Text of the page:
October 2019 Edition of ICAC Recorder Evaluates the Potential and Risks of Gene Editing

For Immediate Release 
Date Posted: 29 October 2019
Executive Summary
Highlights from the October 2019 ‘ICAC Recorder’ include:
  • A thoughtful editorial from Dr Keshav Kranthi, Head of the ICAC Technical Information Section, that addresses both the enormous potential of CRISPR gene-editing technology, but also its potential to be misused
  • An article focussing on how CRISPR/Cas gene editing is introducing new era of ‘precision breeding’ to the cotton industry
  • A mini-review outlining how new technology is enabling plant scientists not only to create new traits, but also restore important traits that had been lost over the years
  • A call for more, and differently formulated, regulations to assess the safety and impact of gene-edited plants
  • An article that explores the role gene editing might have in the creation of specific fibre characteristics that spinners want
October 2019 Edition of ICAC Recorder Evaluates Potential and Risks of Gene Editing
As is so often the case these days, new technologies can be seen as a double-edged sword. On one hand, cutting-edge technologies such as gene editing bring astonishing new capabilities to cotton researchers and scientists, enabling them to create new strains that are better suited to today’s environmental conditions. On the other hand, the consequences of using these powerful new tools are not fully understood yet — and might not be understood for generations to come.

In the opening editorial of the October 2019 ICAC Recorder, Dr Keshav Kranthi, the International Cotton Advisory Committee’s (ICAC) Head of Technical Information, addresses both the challenges and opportunities posed by the clustered regularly interspaced short palindromic repeats (CRISPR) gene-editing tool.

Dr Kranthi, demonstrating his knowledge of the many implications of this powerful tool, also helped to write two of the four main articles. The first — which he co-authored with Joy Das, Rakesh Kumar and KP Raghavendra of ICAR — discusses using CRISPR to add or restore desirable characteristics to cotton. The second, co-authored with ICAR’s G. Balasubramani, explores the ways in which biosafety regulations need to be adapted and updated in light of these new capabilities and their potential for abuse.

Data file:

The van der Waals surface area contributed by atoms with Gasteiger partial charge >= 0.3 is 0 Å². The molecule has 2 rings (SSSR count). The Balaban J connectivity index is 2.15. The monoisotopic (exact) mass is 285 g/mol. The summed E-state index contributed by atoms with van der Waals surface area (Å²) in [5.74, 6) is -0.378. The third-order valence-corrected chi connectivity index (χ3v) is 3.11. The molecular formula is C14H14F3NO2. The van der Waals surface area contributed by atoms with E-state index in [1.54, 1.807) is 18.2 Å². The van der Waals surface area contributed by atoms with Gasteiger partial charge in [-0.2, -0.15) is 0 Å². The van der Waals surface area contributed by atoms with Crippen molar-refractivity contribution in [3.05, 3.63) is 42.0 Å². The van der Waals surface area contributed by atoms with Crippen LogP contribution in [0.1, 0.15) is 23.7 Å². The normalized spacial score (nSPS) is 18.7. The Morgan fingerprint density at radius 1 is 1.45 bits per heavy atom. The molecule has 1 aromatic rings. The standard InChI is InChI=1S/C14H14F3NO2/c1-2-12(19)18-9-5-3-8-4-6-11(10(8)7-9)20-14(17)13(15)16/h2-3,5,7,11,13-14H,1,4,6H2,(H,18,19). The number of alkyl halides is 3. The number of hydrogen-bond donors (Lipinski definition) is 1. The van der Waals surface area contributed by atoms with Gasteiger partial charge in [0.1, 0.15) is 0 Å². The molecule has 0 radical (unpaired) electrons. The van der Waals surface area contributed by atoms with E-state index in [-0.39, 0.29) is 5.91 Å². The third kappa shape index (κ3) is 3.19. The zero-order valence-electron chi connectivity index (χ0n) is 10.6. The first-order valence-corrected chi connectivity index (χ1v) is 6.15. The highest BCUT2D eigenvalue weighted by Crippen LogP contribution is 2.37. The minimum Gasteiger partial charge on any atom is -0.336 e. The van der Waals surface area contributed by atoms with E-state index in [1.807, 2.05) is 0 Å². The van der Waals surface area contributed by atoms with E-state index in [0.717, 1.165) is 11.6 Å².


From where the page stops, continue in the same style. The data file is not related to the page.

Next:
The other entries in the October 2019 edition of the ICAC Recorder include:
  • An article from Dr. Baohong Zhang — a professor at East Carolina University and the 2018 ICAC Researcher of the Year — entitled ‘CRISPR/Cas-based genome editing: A new era for transgenic and precise breeding in cotton’; and
  • A collaborative article, written by more than a dozen researchers at Pakistan’s Centre of Excellence in Molecular Biology, entitled ‘Cotton Fibre Quality Management for a Sustainable Textile Industry’. 
To view the October 2019 'ICAC Recorder', please click one of the links below:



About the International Cotton Advisory Committee (ICAC)
Formed in 1939, the ICAC is an association of cotton producing, consuming and trading countries. It acts as a catalyst for change by helping member countries maintain a healthy world cotton economy; provides transparency to the world cotton market by serving as a clearinghouse for technical information on cotton production; and serves as a forum for discussing cotton issues of international significance. The ICAC does not have a role in setting market prices or in intervening in market mechanisms. For more information, please visit www.icac.org.